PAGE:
Red Spiral (1986)
About this artwork
Taking her inspiration from archaeological imagery, Kate Whiteford began incorporating symbols from ancient cultures into her work from around 1980. Fascinated by timeless symbols such as Roman urns and columns and Celtic and Pictish iconography, shapes such as the circle, spiral, and chevron lines seen in this painting, recur in her work. By taking signs from different ancient cultures, Whiteford removes their cultural references and explores their visual power, often using them on a large scale to increase their impact. Stripped to their essence, Whiteford questions whether the same shapes found in different cultures may essentially represent the same thing. For example, does the spiral always represent growth or life? Whiteford made a number of paintings and prints in red and green.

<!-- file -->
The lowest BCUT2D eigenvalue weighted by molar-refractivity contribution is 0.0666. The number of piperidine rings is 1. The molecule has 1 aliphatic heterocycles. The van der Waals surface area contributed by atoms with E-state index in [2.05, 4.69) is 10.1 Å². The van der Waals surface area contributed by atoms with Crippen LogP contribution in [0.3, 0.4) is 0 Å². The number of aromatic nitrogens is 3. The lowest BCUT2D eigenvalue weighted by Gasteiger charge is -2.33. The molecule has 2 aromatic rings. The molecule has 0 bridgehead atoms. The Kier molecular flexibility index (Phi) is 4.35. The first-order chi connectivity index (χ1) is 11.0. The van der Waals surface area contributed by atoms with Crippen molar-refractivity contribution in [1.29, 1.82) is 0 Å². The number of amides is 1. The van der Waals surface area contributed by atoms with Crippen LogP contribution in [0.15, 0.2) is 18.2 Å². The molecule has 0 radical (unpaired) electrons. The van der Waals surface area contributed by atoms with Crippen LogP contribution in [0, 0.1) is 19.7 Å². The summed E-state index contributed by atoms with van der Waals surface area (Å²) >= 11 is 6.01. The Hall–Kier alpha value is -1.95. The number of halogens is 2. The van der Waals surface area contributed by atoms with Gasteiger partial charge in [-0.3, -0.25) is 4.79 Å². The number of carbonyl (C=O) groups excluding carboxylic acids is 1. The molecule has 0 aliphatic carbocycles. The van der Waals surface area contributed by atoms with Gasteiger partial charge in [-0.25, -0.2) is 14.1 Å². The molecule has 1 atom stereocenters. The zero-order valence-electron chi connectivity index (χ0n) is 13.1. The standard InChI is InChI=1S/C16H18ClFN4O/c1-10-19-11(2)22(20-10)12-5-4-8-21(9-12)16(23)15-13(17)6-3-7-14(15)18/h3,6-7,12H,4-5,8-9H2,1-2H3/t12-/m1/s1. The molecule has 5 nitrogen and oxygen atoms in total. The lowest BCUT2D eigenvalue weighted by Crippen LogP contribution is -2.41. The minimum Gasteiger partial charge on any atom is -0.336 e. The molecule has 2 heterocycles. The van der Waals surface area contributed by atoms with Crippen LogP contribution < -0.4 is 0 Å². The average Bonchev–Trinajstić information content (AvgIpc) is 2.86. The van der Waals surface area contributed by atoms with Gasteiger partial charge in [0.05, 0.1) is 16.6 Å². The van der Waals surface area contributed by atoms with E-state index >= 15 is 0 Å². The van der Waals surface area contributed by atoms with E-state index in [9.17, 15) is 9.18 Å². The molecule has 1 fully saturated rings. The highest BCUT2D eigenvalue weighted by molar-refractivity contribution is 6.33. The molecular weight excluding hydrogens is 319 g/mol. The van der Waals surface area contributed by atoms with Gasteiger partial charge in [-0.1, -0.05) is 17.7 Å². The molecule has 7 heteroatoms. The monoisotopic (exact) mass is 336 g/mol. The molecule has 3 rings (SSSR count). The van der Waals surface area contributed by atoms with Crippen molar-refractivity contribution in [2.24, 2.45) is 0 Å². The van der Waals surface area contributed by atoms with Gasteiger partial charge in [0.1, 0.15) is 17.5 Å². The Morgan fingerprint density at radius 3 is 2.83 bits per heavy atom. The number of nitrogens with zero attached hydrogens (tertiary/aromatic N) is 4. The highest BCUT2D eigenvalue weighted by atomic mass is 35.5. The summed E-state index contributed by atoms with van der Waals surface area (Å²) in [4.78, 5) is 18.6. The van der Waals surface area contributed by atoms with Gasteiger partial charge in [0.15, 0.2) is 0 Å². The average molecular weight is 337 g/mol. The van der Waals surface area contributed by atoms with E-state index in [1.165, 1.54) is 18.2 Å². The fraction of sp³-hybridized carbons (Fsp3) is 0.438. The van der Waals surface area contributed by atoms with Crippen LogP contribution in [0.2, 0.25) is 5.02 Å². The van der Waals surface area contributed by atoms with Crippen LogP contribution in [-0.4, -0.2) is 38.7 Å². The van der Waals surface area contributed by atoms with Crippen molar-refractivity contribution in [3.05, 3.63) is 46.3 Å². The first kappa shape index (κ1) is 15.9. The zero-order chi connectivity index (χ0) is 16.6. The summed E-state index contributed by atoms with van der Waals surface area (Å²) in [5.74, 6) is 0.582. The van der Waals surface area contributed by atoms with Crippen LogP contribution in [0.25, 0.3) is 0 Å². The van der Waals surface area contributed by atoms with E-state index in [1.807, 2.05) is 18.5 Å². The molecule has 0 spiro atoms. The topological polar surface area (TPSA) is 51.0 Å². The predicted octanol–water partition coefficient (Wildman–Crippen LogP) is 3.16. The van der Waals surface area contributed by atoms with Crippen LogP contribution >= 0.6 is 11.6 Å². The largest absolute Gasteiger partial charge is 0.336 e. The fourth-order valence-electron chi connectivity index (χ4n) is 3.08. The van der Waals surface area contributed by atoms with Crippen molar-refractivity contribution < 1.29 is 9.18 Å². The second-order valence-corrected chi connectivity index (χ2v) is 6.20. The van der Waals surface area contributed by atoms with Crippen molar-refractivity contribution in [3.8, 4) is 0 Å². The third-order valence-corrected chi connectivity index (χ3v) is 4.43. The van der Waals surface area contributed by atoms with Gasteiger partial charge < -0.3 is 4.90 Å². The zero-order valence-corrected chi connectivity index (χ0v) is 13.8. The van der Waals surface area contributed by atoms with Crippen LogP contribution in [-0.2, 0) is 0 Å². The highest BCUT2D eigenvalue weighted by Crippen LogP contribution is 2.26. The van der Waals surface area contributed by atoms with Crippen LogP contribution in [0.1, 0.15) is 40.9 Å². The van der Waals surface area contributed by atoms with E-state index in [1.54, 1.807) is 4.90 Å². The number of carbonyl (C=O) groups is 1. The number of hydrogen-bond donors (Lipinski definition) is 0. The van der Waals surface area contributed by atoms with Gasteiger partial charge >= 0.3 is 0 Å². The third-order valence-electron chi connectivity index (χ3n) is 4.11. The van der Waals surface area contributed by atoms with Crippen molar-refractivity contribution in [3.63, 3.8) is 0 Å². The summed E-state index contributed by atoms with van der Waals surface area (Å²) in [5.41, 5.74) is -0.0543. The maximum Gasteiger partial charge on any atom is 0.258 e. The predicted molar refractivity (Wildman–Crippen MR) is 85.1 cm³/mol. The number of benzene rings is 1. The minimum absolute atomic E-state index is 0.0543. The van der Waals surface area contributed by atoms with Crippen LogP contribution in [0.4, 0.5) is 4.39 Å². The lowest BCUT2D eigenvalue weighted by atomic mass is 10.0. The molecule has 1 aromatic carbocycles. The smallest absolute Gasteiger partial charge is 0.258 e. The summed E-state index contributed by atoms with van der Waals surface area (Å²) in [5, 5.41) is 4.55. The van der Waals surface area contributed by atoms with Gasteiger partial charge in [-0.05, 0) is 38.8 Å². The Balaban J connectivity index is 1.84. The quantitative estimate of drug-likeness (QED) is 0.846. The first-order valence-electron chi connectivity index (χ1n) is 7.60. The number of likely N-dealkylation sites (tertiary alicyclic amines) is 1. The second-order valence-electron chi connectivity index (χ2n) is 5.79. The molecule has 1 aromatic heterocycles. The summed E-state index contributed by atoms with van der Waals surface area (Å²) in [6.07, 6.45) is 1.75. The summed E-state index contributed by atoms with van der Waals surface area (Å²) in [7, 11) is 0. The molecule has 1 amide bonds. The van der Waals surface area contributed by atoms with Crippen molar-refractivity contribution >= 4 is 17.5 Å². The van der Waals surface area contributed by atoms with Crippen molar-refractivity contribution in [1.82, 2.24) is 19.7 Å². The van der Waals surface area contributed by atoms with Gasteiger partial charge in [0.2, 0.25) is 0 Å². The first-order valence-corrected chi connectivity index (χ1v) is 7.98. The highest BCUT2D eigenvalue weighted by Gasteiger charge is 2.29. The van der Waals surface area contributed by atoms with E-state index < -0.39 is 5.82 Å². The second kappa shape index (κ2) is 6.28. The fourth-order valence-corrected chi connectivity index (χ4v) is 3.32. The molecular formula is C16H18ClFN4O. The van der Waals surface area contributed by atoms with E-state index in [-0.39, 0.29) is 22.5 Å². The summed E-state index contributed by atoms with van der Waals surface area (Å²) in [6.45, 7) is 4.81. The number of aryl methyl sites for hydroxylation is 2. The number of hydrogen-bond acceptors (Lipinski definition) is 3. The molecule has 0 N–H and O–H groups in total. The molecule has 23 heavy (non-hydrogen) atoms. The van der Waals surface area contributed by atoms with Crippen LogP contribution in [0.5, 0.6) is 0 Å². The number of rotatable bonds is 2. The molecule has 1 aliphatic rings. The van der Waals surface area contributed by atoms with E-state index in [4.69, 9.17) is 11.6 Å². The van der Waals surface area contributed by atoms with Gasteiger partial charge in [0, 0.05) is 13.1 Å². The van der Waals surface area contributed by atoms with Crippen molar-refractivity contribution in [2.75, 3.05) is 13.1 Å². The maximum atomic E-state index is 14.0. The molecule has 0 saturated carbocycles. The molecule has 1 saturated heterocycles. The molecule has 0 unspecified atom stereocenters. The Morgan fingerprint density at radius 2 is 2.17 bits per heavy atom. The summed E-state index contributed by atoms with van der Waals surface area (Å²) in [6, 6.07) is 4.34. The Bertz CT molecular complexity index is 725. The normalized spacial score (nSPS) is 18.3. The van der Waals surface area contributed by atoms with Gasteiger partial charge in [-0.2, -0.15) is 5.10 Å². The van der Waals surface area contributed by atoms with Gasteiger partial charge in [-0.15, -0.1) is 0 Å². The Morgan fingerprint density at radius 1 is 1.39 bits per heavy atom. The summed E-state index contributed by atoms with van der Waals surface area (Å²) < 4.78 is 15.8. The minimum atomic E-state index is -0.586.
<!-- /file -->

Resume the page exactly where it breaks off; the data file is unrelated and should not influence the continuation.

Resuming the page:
Kate Whiteford’s work is driven by an interest in the past, and in how we are affected by the traces and symbols it has left behind. Born in Glasgow, Whiteford gained both a practical and theoretical art education, studying drawing and painting at Glasgow School of Art from 1969-73, and History of Art at Glasgow University from 1974-76. She travelled to Rome in 1977 on a British Council scholarship, and was able to see the frescoes at Pompeii and Herculaneum, which greatly impressed her with their classical iconography and reduced colour-range. Since 1983, Whiteford’s work has been characterised by the use of bright colours, and is often made for a particular gallery space. She has also created large scale land-works. Whiteford was awarded an OBE in 2001.